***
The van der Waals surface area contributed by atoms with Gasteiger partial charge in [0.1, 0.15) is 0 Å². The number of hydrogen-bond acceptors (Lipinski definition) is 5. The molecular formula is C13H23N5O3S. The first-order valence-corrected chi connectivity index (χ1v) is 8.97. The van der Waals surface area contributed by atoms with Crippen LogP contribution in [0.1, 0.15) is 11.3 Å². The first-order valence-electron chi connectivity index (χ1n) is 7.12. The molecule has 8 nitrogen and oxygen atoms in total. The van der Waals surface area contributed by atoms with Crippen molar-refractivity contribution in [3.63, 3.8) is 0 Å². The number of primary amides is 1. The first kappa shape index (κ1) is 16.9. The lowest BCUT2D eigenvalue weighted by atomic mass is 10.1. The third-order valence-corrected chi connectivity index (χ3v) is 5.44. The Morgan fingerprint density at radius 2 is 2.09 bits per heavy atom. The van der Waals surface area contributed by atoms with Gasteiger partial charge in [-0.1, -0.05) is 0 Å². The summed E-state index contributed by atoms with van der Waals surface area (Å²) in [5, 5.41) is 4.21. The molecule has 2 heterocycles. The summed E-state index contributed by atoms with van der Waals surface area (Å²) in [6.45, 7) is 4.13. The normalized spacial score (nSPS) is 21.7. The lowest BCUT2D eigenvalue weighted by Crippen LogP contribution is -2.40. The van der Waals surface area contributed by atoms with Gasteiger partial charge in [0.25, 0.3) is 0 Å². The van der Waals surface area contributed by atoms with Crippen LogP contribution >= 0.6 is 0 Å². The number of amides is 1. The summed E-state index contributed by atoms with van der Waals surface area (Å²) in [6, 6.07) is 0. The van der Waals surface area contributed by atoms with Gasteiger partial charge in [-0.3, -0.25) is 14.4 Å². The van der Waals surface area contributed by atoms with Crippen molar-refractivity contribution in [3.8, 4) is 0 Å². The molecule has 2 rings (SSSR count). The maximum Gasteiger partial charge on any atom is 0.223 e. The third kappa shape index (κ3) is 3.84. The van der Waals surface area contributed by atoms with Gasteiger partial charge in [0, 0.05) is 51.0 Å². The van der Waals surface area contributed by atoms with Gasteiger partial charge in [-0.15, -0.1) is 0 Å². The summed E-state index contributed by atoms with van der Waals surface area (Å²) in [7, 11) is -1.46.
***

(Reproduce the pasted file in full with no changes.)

The van der Waals surface area contributed by atoms with Gasteiger partial charge in [0.1, 0.15) is 0 Å². The number of hydrogen-bond acceptors (Lipinski definition) is 5. The molecular formula is C13H23N5O3S. The first-order valence-corrected chi connectivity index (χ1v) is 8.97. The van der Waals surface area contributed by atoms with Crippen LogP contribution in [0.1, 0.15) is 11.3 Å². The first-order valence-electron chi connectivity index (χ1n) is 7.12. The molecule has 8 nitrogen and oxygen atoms in total. The van der Waals surface area contributed by atoms with Crippen molar-refractivity contribution in [3.63, 3.8) is 0 Å². The number of primary amides is 1. The first kappa shape index (κ1) is 16.9. The lowest BCUT2D eigenvalue weighted by atomic mass is 10.1. The third-order valence-corrected chi connectivity index (χ3v) is 5.44. The Morgan fingerprint density at radius 2 is 2.09 bits per heavy atom. The van der Waals surface area contributed by atoms with Gasteiger partial charge in [-0.1, -0.05) is 0 Å². The summed E-state index contributed by atoms with van der Waals surface area (Å²) in [5, 5.41) is 4.21. The molecule has 2 heterocycles. The summed E-state index contributed by atoms with van der Waals surface area (Å²) in [6.45, 7) is 4.13. The normalized spacial score (nSPS) is 21.7. The lowest BCUT2D eigenvalue weighted by Crippen LogP contribution is -2.40. The van der Waals surface area contributed by atoms with Gasteiger partial charge in [0.25, 0.3) is 0 Å². The van der Waals surface area contributed by atoms with Crippen LogP contribution >= 0.6 is 0 Å². The number of amides is 1. The summed E-state index contributed by atoms with van der Waals surface area (Å²) in [6, 6.07) is 0. The van der Waals surface area contributed by atoms with Gasteiger partial charge in [-0.3, -0.25) is 14.4 Å². The van der Waals surface area contributed by atoms with Crippen molar-refractivity contribution in [3.8, 4) is 0 Å². The molecule has 2 rings (SSSR count). The maximum Gasteiger partial charge on any atom is 0.223 e. The third kappa shape index (κ3) is 3.84. The van der Waals surface area contributed by atoms with Gasteiger partial charge in [0, 0.05) is 51.0 Å². The van der Waals surface area contributed by atoms with Gasteiger partial charge in [-0.15, -0.1) is 0 Å². The summed E-state index contributed by atoms with van der Waals surface area (Å²) in [7, 11) is -1.46.